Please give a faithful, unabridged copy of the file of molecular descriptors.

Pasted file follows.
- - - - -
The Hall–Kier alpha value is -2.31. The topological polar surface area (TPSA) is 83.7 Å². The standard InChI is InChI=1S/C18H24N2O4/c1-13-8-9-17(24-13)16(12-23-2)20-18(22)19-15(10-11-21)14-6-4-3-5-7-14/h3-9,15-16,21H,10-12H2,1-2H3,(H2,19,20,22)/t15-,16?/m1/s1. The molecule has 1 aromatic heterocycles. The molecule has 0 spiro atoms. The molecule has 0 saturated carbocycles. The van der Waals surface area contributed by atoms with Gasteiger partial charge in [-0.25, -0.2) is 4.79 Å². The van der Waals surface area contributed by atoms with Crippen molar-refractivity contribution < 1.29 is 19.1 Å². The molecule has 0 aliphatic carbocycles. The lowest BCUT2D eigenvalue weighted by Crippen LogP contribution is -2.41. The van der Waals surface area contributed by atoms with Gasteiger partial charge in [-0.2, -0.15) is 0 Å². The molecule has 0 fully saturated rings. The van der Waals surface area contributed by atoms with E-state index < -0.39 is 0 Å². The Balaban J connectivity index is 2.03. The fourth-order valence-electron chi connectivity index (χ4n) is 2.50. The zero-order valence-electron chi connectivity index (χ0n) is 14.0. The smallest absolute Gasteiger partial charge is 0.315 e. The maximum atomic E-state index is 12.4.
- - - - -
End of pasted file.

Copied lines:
The Hall–Kier alpha value is -2.31. The topological polar surface area (TPSA) is 83.7 Å². The standard InChI is InChI=1S/C18H24N2O4/c1-13-8-9-17(24-13)16(12-23-2)20-18(22)19-15(10-11-21)14-6-4-3-5-7-14/h3-9,15-16,21H,10-12H2,1-2H3,(H2,19,20,22)/t15-,16?/m1/s1. The molecule has 1 aromatic heterocycles. The molecule has 0 spiro atoms. The molecule has 0 saturated carbocycles. The van der Waals surface area contributed by atoms with Gasteiger partial charge in [-0.25, -0.2) is 4.79 Å². The van der Waals surface area contributed by atoms with Crippen molar-refractivity contribution < 1.29 is 19.1 Å². The molecule has 0 aliphatic carbocycles. The lowest BCUT2D eigenvalue weighted by Crippen LogP contribution is -2.41. The van der Waals surface area contributed by atoms with Gasteiger partial charge in [-0.2, -0.15) is 0 Å². The molecule has 0 fully saturated rings. The van der Waals surface area contributed by atoms with E-state index < -0.39 is 0 Å². The Balaban J connectivity index is 2.03. The fourth-order valence-electron chi connectivity index (χ4n) is 2.50. The zero-order valence-electron chi connectivity index (χ0n) is 14.0. The smallest absolute Gasteiger partial charge is 0.315 e. The maximum atomic E-state index is 12.4.